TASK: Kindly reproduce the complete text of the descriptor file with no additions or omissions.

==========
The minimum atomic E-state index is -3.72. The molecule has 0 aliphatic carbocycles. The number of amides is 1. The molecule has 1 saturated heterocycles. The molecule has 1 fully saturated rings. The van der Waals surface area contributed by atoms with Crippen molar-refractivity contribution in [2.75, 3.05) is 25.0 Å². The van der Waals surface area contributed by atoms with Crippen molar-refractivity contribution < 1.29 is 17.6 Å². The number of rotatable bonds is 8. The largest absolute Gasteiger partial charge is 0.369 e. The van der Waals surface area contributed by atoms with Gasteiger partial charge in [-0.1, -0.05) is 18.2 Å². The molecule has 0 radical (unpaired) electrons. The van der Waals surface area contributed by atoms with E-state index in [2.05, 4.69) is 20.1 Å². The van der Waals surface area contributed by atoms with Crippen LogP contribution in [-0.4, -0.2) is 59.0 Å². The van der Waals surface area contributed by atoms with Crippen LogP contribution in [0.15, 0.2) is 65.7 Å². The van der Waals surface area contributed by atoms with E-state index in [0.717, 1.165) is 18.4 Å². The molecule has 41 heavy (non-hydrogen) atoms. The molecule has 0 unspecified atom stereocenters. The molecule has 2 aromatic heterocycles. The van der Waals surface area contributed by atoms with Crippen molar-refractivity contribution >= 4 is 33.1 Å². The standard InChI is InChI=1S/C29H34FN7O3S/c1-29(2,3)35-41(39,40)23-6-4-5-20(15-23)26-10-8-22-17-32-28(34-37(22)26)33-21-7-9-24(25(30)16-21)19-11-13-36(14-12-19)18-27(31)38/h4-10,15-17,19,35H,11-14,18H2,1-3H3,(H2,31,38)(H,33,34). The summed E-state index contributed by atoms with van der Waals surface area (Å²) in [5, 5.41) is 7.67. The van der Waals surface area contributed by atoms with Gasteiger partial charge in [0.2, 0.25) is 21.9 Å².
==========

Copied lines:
The minimum atomic E-state index is -3.72. The molecule has 0 aliphatic carbocycles. The number of amides is 1. The molecule has 1 saturated heterocycles. The molecule has 1 fully saturated rings. The van der Waals surface area contributed by atoms with Crippen molar-refractivity contribution in [2.75, 3.05) is 25.0 Å². The van der Waals surface area contributed by atoms with Crippen molar-refractivity contribution < 1.29 is 17.6 Å². The number of rotatable bonds is 8. The largest absolute Gasteiger partial charge is 0.369 e. The van der Waals surface area contributed by atoms with Gasteiger partial charge in [-0.1, -0.05) is 18.2 Å². The molecule has 0 radical (unpaired) electrons. The van der Waals surface area contributed by atoms with E-state index in [2.05, 4.69) is 20.1 Å². The van der Waals surface area contributed by atoms with Crippen LogP contribution in [-0.4, -0.2) is 59.0 Å². The van der Waals surface area contributed by atoms with Crippen LogP contribution in [0.15, 0.2) is 65.7 Å². The van der Waals surface area contributed by atoms with E-state index in [0.717, 1.165) is 18.4 Å². The molecule has 41 heavy (non-hydrogen) atoms. The molecule has 0 unspecified atom stereocenters. The molecule has 2 aromatic heterocycles. The van der Waals surface area contributed by atoms with Crippen molar-refractivity contribution >= 4 is 33.1 Å². The standard InChI is InChI=1S/C29H34FN7O3S/c1-29(2,3)35-41(39,40)23-6-4-5-20(15-23)26-10-8-22-17-32-28(34-37(22)26)33-21-7-9-24(25(30)16-21)19-11-13-36(14-12-19)18-27(31)38/h4-10,15-17,19,35H,11-14,18H2,1-3H3,(H2,31,38)(H,33,34). The summed E-state index contributed by atoms with van der Waals surface area (Å²) in [5, 5.41) is 7.67. The van der Waals surface area contributed by atoms with Gasteiger partial charge in [0.2, 0.25) is 21.9 Å².